12th Sunday after Pentecost
August 15th, 2021icon-download-pdf-wp

Gospel: John 6:41-51
Epistle: Ephesians 4:30-5:2
Lesson: 1 Kings 19:4-8
Psalm: Psalm 34:1-8

CLB Commentary – Dr. Gaylan Mathiesen
(Originally published in 2012)

True and false religion collide once again. According to verse 66, even many of Jesus’ disciples deserted Him after He said these words. The humanity of Jesus physically present among them became a stumbling block to faith. They saw the previous miracle of the loaves and fishes as a sign that He was the Prophet foretold (6:14), but they expected a political Prophet who would put food in their bellies, bring them good economic times and freedom from Rome. They were like the Jews condemned to die in the wilderness because they grumbled against God and refused to believe the report of Caleb (Numbers 13-14). Even their Rabbis had said: “The generation in the wilderness have no part in the life to come” (William Barclay, The Gospel of John, Volume 1, Philadelphia: Westminster Press, 1977, p. 220).

Jesus saw through all of this and explained: “No one can come to me unless the Father who sent me draws them…” Similarly, Paul wrote: “The person without the Spirit does not accept the things that come from the Spirit of God but considers them foolishness, and cannot understand them because they are discerned only through the Spirit” (I Cor. 2:14). A Christ of our own making does not save. It was not earthly bread with which these Galileans needed to be filled, but the bread that would soon be broken and given up in sacrifice at the cross. Jesus is that One which the manna in the wilderness could only point to. And it is only in “tasting” Christ that one finds true life. “Whoever eats this bread will live forever. This bread is my flesh, which I will give for the life of the world.”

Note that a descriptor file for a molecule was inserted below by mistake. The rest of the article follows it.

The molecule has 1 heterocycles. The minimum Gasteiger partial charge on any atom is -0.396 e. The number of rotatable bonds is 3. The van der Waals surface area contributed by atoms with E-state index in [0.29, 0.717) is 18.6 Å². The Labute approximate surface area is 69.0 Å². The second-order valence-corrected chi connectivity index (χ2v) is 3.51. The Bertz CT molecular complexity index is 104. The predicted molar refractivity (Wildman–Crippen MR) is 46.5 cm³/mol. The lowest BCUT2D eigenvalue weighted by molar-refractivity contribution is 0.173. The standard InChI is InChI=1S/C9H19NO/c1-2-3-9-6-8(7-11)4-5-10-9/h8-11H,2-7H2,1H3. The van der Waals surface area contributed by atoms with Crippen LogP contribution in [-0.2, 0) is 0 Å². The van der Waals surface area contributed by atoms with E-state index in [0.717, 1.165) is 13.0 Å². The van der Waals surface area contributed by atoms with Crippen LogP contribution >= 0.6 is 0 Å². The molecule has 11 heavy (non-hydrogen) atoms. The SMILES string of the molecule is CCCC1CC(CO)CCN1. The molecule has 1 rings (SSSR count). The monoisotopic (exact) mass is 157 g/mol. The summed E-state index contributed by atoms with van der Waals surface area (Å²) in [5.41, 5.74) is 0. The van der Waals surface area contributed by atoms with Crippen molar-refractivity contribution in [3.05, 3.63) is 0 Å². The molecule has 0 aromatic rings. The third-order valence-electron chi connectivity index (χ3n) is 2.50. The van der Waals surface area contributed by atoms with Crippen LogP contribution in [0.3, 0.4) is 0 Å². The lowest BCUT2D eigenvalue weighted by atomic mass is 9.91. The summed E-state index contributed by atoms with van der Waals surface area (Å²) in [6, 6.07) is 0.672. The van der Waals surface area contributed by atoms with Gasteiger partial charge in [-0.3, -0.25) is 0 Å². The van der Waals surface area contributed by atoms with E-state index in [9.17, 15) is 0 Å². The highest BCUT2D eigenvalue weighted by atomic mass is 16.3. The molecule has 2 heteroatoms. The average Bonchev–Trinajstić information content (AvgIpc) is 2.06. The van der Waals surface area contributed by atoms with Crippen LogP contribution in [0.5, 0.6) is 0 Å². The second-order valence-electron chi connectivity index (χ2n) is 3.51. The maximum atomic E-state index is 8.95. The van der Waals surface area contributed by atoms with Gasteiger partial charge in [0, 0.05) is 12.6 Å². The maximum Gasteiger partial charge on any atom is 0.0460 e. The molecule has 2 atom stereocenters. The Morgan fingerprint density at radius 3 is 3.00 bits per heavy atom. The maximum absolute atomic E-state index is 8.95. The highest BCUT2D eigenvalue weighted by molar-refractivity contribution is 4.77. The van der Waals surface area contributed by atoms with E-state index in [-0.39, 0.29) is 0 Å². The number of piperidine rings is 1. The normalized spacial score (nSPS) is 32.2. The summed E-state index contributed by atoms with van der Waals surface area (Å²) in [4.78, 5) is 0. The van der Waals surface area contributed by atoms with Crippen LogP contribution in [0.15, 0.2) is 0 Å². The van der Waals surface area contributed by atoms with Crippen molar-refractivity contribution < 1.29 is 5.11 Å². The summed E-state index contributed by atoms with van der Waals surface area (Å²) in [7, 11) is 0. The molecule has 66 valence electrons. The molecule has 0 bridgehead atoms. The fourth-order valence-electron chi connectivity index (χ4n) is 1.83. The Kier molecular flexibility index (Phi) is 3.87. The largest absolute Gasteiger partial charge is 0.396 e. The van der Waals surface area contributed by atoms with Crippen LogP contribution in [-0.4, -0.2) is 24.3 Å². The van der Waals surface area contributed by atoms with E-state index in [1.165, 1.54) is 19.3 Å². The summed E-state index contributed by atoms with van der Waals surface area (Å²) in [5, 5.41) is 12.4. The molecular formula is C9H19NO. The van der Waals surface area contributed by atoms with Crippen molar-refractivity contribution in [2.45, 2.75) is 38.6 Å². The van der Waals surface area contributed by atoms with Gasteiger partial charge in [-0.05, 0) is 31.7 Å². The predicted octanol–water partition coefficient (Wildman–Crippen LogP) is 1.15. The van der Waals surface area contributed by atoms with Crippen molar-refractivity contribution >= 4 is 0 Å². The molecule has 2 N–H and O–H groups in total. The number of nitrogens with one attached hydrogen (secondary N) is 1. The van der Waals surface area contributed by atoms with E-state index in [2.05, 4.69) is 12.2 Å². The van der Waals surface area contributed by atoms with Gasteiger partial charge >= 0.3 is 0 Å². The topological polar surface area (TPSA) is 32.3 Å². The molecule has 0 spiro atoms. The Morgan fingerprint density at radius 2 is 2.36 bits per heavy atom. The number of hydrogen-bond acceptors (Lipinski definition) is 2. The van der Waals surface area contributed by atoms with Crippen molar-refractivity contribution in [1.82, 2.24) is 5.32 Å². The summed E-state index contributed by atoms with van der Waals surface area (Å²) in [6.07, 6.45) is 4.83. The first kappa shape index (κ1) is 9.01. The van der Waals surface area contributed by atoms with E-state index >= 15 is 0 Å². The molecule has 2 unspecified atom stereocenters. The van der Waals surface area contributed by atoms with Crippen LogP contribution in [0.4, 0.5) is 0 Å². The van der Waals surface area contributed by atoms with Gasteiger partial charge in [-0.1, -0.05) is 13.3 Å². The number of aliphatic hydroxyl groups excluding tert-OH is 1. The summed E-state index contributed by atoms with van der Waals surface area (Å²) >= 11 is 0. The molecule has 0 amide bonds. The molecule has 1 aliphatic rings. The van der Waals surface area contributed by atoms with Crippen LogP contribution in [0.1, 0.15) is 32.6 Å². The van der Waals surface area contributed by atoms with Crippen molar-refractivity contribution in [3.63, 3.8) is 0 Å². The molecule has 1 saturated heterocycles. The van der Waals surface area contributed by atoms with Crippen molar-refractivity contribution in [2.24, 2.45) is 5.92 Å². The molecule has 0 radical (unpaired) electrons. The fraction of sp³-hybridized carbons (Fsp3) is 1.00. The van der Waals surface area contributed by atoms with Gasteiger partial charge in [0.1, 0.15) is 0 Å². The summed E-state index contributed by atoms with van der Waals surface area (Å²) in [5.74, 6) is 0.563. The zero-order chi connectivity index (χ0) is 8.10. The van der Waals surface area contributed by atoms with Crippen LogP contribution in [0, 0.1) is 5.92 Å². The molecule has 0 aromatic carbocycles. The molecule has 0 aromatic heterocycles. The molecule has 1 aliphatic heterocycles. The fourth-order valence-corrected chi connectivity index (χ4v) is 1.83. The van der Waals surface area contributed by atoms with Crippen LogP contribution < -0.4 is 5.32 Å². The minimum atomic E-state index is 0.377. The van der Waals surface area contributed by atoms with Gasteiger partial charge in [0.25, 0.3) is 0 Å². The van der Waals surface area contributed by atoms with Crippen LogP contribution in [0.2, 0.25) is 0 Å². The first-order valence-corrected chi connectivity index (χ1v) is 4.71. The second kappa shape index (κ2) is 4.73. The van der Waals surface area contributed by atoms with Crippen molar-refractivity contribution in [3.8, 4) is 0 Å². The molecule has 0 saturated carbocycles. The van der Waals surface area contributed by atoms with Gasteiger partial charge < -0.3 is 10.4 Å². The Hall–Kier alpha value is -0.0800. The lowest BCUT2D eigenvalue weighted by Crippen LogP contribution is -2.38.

However, it is only those whom the Father draws who can taste this Bread. And how does the Father draw us? During our confirmation years we learn Luther’s explanation to the 3rd Article of the Creed, “I believe that I cannot by my own reason or strength believe in Jesus Christ, my Lord, or come to Him; but the Holy Ghost has called me by the Gospel, enlightened me with His gifts, sanctified and kept me in the true faith;” (http://bookofconcord.org/smallcatechism.php#creed).

We all are by nature enemies of God who deserve only His wrath, but He comes to us in grace and draws us to Himself. It is expressed this way in the Smalcald Articles, Part III Article IV: “We will now return to the Gospel, which not merely in one way gives us counsel and aid against sin; for God is superabundantly rich…in His grace… First, through the spoken Word by which the forgiveness of sins is preached…in the whole world; which is the peculiar office of the Gospel. Secondly, through Baptism. Thirdly, through the holy Sacrament of the Altar. Fourthly, through the power of the keys, and also through the mutual conversation and consolation of brethren, Matt. 18:20: Where two or three are gathered together, etc.” (http://bookofconcord.org/smalcald.php). This is good news for all people everywhere: “Everyone who listens to the Father and learns from him comes to me” (v. 45).

 

Eleventh Sunday after Pentecost